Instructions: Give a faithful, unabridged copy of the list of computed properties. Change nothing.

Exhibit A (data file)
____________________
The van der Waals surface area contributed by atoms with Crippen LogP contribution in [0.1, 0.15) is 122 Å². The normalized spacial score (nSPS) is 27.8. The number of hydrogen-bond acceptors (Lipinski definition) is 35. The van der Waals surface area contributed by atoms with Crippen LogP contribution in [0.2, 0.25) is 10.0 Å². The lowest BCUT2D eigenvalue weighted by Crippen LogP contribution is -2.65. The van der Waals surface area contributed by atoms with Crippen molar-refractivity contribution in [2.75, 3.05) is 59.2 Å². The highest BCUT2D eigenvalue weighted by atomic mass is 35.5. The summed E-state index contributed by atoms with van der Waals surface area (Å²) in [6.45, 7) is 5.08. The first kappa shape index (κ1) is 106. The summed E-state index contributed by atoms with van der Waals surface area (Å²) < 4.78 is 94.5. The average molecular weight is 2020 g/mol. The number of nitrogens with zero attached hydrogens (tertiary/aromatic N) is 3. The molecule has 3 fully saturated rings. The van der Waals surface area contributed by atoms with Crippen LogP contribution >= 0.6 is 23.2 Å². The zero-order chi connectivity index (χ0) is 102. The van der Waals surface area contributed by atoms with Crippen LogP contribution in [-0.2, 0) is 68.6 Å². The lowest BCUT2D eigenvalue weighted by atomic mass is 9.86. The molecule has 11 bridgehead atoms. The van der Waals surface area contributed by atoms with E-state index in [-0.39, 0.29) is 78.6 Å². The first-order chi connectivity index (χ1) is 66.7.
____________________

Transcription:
The van der Waals surface area contributed by atoms with Crippen LogP contribution in [0.1, 0.15) is 122 Å². The normalized spacial score (nSPS) is 27.8. The number of hydrogen-bond acceptors (Lipinski definition) is 35. The van der Waals surface area contributed by atoms with Crippen LogP contribution in [0.2, 0.25) is 10.0 Å². The lowest BCUT2D eigenvalue weighted by Crippen LogP contribution is -2.65. The van der Waals surface area contributed by atoms with Crippen molar-refractivity contribution in [2.75, 3.05) is 59.2 Å². The highest BCUT2D eigenvalue weighted by atomic mass is 35.5. The summed E-state index contributed by atoms with van der Waals surface area (Å²) in [6.45, 7) is 5.08. The first kappa shape index (κ1) is 106. The summed E-state index contributed by atoms with van der Waals surface area (Å²) < 4.78 is 94.5. The average molecular weight is 2020 g/mol. The number of nitrogens with zero attached hydrogens (tertiary/aromatic N) is 3. The molecule has 3 fully saturated rings. The van der Waals surface area contributed by atoms with Crippen LogP contribution >= 0.6 is 23.2 Å². The zero-order chi connectivity index (χ0) is 102. The van der Waals surface area contributed by atoms with Crippen LogP contribution in [-0.2, 0) is 68.6 Å². The lowest BCUT2D eigenvalue weighted by atomic mass is 9.86. The molecule has 11 bridgehead atoms. The van der Waals surface area contributed by atoms with E-state index in [-0.39, 0.29) is 78.6 Å². The first-order chi connectivity index (χ1) is 66.7.